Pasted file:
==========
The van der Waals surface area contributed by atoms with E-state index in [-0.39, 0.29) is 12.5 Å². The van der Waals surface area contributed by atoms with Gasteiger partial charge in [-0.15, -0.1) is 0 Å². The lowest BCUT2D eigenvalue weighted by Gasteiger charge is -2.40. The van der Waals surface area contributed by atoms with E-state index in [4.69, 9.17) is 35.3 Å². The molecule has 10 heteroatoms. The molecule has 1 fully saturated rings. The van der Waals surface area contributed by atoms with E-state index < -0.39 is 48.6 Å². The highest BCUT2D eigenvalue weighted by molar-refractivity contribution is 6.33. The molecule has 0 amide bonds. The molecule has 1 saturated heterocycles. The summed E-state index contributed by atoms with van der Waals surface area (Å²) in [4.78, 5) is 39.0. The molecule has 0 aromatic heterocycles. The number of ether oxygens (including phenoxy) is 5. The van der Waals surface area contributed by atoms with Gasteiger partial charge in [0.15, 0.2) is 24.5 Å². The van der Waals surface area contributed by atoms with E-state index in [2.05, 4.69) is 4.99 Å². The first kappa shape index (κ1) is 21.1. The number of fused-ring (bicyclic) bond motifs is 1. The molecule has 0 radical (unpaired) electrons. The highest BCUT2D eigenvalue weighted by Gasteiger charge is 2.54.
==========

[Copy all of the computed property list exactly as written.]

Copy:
The van der Waals surface area contributed by atoms with E-state index in [-0.39, 0.29) is 12.5 Å². The van der Waals surface area contributed by atoms with Gasteiger partial charge in [-0.15, -0.1) is 0 Å². The lowest BCUT2D eigenvalue weighted by Gasteiger charge is -2.40. The van der Waals surface area contributed by atoms with E-state index in [4.69, 9.17) is 35.3 Å². The molecule has 10 heteroatoms. The molecule has 1 fully saturated rings. The van der Waals surface area contributed by atoms with E-state index < -0.39 is 48.6 Å². The highest BCUT2D eigenvalue weighted by molar-refractivity contribution is 6.33. The molecule has 0 amide bonds. The molecule has 1 saturated heterocycles. The summed E-state index contributed by atoms with van der Waals surface area (Å²) in [4.78, 5) is 39.0. The molecule has 0 aromatic heterocycles. The number of ether oxygens (including phenoxy) is 5. The van der Waals surface area contributed by atoms with Gasteiger partial charge in [0.15, 0.2) is 24.5 Å². The van der Waals surface area contributed by atoms with E-state index in [2.05, 4.69) is 4.99 Å². The first kappa shape index (κ1) is 21.1. The number of fused-ring (bicyclic) bond motifs is 1. The molecule has 0 radical (unpaired) electrons. The highest BCUT2D eigenvalue weighted by Gasteiger charge is 2.54.